What Is Interstitial Keratitis?

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  • Written By: Jillian O Keeffe
  • Edited By: Shereen Skola
  • Last Modified Date: 04 November 2018
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Interstitial keratitis is a particular type of eye inflammation with a variety of causes, from syphilis infection to rheumatoid arthritis. This affects the layer of the eye responsible for allowing light into the pupil. Symptoms include pain in the eye, a deterioration in vision and abnormally high tear production. Treatment options depend on the initial cause of the disease, but range from antibiotic eye drops to surgery.

Keratitis is a medical term that simply describes an inflammation of the cornea. The cornea is the see-through layer of tissue at the front of the eye, which covers the pupil and the colored part of the eye. Interstitial refers to a situation where a medical condition develops in the gap between tissues. In the case of interstitial keratitis, these gaps are the spaces between the cells of the cornea.

Inside these gaps, cells grow abnormally, and blood vessels develop to feed these cells. Inflammation occurs, and the cornea can become scarred and lose its transparency. As light normally passes through the corneal layer, this loss of transparency can blur the vision. The inflammation can also produce symptoms like pain, too much tear production and an abnormal sensitivity to light.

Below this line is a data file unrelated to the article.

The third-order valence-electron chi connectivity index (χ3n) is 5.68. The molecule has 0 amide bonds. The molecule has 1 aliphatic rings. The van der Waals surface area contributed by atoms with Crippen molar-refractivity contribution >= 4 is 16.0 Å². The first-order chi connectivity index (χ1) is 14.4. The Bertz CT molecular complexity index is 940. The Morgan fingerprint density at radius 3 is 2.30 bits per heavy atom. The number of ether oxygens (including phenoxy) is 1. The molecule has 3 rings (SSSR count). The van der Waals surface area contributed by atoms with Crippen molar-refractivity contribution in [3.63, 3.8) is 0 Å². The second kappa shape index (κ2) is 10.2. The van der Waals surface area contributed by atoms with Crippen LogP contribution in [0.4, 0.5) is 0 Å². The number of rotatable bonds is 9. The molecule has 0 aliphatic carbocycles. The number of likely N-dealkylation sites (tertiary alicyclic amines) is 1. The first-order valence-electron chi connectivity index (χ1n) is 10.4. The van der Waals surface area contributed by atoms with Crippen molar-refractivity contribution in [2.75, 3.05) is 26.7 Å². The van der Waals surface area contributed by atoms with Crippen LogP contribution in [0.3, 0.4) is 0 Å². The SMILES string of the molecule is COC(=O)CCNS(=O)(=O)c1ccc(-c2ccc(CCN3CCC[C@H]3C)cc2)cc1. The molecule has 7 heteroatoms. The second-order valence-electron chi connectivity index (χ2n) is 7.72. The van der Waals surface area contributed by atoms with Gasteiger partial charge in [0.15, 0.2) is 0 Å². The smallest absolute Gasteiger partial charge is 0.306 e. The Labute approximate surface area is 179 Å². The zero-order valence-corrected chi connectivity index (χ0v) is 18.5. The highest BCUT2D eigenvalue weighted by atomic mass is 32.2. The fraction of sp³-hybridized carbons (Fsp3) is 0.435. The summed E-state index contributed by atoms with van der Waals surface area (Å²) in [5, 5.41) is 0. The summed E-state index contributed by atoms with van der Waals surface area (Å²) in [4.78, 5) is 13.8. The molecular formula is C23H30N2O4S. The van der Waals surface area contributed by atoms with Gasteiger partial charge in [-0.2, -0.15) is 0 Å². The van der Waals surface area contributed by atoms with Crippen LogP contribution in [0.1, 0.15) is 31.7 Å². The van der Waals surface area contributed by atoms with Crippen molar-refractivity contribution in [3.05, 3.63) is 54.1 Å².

This condition can arise from infection, but it can also be caused by an autoimmune problem, where the body produces inflammation for no beneficial reason. Syphilis infection is the most common cause of interstitial keratitis, though, and it can also affect babies whose mothers have syphilis. Other infectious causes of the condition include leprosy, Lyme Disease and tuberculosis.

Rheumatoid arthritis, sarcoidosis and a condition called Cogan syndrome are the most common autoimmune causes of interstitial keratitis. These conditions produce inflammation where no infection occurs, causing the same symptoms as inflammation of the eye due to infection. Whatever the original cause of the eye problem is, though, an ophthalmologist can identify interstitial keratitis through a special eye examination technique called a slit-lamp examination.

Once the problem is identified, the options for treatment depend on the cause. Bacterial infections like syphilis can respond well to antibiotic regimens, whereas viral infections require different medications. Corticosteroids, which are drugs that mimic the effects of natural immune system hormones, can help reduce the inflammation and pain, and prevent scarring.

These are also the primary drugs used in the treatment of interstitial keratitis caused by autoimmune disease. Severe cases, with scarring to the cornea, may require surgery to replace the cornea, although this is normally a last resort option. As interstitial keratitis is often caused by infection, sexual partners of the affected person should also be checked for infection and treated if necessary to prevent the development of the condition.



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